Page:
Clemson business, engineering colleges tap Boeing’s Jack Jones
CLEMSON, South Carolina — Two of Clemson University’s most prominent colleges are collaborating in a first-of-its kind Executive in Residence partnership that will bring a global business leader’s experience and expertise to both schools.
The College of Business and College of Engineering, Computing and Applied Sciences have announced Jack Jones, retired vice president of Boeing’s aircraft assembly business in North Charleston, South Carolina, will become the colleges’ Executive in Residence, beginning this semester.
The colleges’ students, faculty and staff will be the beneficiaries of Jones’ business and engineering background gained as a leader at one of the world’s most prominent aircraft manufacturers. His career with Boeing spanned 35 years in Washington state and South Carolina, having retired in 2015 after leading the global giant’s assembly operations of the 787 Dreamliner commercial aircraft.
Jones will wear many hats as Executive in Residence to Clemson’s business and engineering communities. As a proven business leader, students and faculty will benefit from quality time with Jones in areas of consulting, strategies and careers. It is anticipated he will also serve as a guest lecturer and meet in ad hoc sessions with undergraduate and graduate students and faculty groups from both colleges.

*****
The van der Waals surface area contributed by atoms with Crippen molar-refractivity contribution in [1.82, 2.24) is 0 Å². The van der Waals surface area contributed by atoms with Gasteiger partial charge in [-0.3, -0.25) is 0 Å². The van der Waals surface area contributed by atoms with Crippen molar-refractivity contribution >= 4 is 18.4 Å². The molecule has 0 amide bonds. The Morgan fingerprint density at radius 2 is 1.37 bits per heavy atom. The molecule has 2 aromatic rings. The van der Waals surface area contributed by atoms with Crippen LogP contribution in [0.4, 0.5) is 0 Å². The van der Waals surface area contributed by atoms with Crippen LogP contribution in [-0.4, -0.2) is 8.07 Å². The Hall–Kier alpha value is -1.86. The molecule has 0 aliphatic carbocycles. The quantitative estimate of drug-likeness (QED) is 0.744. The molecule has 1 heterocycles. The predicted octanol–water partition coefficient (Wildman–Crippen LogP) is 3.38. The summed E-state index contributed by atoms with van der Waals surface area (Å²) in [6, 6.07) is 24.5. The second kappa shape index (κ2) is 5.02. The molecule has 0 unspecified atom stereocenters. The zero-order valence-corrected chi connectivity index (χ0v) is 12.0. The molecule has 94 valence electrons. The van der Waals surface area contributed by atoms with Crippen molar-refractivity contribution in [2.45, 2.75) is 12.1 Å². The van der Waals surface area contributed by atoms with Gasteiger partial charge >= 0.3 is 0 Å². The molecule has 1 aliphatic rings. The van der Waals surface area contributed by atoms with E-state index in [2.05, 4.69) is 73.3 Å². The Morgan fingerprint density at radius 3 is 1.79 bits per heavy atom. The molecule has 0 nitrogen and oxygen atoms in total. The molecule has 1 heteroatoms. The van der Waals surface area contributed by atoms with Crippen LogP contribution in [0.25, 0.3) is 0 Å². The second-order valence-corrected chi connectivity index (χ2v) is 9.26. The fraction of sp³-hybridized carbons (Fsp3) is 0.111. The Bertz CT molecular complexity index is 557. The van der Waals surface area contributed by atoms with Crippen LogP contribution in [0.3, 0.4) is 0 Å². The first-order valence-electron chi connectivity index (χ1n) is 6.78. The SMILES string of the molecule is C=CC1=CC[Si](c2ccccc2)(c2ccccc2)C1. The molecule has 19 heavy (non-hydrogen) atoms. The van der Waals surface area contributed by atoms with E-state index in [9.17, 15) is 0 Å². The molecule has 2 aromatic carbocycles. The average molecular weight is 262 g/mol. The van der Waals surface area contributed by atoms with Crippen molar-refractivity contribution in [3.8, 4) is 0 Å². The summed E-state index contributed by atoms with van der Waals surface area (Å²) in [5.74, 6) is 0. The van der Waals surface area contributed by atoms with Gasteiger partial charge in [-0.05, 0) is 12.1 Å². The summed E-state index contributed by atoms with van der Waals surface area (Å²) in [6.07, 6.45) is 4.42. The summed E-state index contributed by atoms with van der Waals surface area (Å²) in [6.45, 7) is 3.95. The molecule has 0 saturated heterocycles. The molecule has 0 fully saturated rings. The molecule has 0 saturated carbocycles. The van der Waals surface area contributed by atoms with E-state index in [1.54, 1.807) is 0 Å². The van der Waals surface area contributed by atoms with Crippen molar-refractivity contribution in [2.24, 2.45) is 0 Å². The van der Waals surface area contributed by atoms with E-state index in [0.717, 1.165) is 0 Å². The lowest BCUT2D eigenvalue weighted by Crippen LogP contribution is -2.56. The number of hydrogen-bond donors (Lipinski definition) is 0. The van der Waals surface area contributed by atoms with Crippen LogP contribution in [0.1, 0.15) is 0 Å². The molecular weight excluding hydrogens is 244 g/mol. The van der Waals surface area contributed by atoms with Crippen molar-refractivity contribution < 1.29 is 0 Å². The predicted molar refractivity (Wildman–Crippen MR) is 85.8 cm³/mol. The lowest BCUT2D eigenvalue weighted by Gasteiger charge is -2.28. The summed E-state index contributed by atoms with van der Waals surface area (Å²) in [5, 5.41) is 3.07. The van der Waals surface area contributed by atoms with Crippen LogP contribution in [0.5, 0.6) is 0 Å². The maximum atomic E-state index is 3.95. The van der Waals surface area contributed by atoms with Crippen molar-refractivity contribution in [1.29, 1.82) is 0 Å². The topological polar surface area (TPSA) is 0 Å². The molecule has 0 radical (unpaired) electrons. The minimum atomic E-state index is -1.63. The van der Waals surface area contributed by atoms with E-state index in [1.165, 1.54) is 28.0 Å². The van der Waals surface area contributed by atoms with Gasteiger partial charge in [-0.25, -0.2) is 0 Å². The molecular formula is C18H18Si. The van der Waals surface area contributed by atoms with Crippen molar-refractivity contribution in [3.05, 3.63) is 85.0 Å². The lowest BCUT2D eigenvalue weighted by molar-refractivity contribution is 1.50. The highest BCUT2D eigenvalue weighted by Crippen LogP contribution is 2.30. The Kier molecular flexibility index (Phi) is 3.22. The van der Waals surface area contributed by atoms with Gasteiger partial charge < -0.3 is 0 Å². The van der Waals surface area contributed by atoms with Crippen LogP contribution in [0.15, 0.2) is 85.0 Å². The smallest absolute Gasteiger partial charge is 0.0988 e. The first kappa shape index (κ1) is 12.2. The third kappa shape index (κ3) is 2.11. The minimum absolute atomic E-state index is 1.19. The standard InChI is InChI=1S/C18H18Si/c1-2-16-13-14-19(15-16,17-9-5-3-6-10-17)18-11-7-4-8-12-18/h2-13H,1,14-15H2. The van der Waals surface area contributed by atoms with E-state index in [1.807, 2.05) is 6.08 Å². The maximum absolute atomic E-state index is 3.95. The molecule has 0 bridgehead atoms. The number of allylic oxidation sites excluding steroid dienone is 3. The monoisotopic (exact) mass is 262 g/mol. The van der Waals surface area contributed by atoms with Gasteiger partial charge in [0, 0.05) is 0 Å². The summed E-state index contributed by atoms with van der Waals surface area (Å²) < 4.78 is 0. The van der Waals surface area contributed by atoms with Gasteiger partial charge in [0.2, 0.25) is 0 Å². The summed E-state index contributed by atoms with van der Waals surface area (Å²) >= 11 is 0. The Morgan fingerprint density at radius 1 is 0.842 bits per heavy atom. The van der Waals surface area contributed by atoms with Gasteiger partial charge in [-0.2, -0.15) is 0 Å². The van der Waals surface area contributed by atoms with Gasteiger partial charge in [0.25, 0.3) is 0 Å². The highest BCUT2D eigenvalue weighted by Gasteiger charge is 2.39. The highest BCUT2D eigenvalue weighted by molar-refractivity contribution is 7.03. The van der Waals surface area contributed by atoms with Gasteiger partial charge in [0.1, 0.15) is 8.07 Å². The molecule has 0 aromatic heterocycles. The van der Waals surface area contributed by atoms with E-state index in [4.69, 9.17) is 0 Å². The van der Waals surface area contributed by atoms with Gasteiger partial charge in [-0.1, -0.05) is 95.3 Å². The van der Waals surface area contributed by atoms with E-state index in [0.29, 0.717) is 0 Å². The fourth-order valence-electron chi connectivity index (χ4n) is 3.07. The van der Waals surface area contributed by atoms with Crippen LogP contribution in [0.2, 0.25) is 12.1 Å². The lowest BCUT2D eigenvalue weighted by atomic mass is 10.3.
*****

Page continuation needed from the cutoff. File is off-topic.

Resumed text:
Deans Bobby McCormick of business and Anand Gramopadhye of engineering said Jones will build upon their colleges’ experiential learning connections that global businesses value in future employees.
“Jack brings an invaluable perspective to our students and faculty in that he led a global operation and witnessed first-hand what a 21st century business needs in its employees,” said McCormick. “In addition, his affiliation with Clemson further validates to the outside world the value of education we provide our business and engineering students at Clemson.”
Gramopadhye and McCormick said Clemson is expected to benefit from Jones’ extensive network of connections, including potential career links, internships and influential thought leaders visiting campus.
“Jack Jones had a long and distinguished career with Boeing,” Gramopadhye said. “During his time at the company, he held leadership positions in several commercial and military programs and did an outstanding job leading Boeing South Carolina. With his assistance, we are widening the talent pipeline that keeps industry supplied with next-generation graduates that have the skills to take up jobs and create new ones. Jack will help us develop this talent, as he has had first-hand experience in building a world-class Boeing enterprise here in South Carolina. We are grateful for the wealth of leadership experience that Jack brings to the program.”
McCormick said more collaboration between the business and engineering disciplines is in the offing as both colleges prepare their students for “real-world engagements” through experiential learning.
“Through the Executive in Residence program, we are touching the business world in a real and public way. We consider it a forerunner to future educational partnerships between our colleges,” McCormick said. “By bringing established leaders into our fold, we are letting our students and others know the real world is certifying what we do here.”